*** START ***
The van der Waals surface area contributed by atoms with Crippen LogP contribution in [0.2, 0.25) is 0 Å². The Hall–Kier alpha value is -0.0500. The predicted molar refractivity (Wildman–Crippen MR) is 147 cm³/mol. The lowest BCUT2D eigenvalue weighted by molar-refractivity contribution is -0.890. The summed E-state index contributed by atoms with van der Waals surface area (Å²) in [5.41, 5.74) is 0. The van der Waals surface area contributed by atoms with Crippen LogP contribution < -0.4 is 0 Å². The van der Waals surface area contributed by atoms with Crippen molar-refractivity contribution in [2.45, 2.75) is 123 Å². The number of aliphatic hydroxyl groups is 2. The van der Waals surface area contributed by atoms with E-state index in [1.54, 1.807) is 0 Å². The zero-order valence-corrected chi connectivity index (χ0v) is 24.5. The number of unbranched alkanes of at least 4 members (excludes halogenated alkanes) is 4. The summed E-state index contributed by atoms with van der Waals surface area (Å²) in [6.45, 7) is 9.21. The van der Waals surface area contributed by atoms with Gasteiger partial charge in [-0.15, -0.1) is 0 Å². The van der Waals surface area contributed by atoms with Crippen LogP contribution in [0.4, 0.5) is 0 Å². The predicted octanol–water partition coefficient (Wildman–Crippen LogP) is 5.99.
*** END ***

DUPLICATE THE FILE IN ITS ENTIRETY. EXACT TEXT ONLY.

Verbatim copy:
The van der Waals surface area contributed by atoms with Crippen LogP contribution in [0.2, 0.25) is 0 Å². The Hall–Kier alpha value is -0.0500. The predicted molar refractivity (Wildman–Crippen MR) is 147 cm³/mol. The lowest BCUT2D eigenvalue weighted by molar-refractivity contribution is -0.890. The summed E-state index contributed by atoms with van der Waals surface area (Å²) in [5.41, 5.74) is 0. The van der Waals surface area contributed by atoms with Crippen LogP contribution < -0.4 is 0 Å². The van der Waals surface area contributed by atoms with Crippen molar-refractivity contribution in [2.45, 2.75) is 123 Å². The number of aliphatic hydroxyl groups is 2. The van der Waals surface area contributed by atoms with E-state index in [1.54, 1.807) is 0 Å². The zero-order valence-corrected chi connectivity index (χ0v) is 24.5. The number of unbranched alkanes of at least 4 members (excludes halogenated alkanes) is 4. The summed E-state index contributed by atoms with van der Waals surface area (Å²) in [6.45, 7) is 9.21. The van der Waals surface area contributed by atoms with Gasteiger partial charge in [-0.15, -0.1) is 0 Å². The van der Waals surface area contributed by atoms with Crippen LogP contribution in [0.4, 0.5) is 0 Å². The predicted octanol–water partition coefficient (Wildman–Crippen LogP) is 5.99.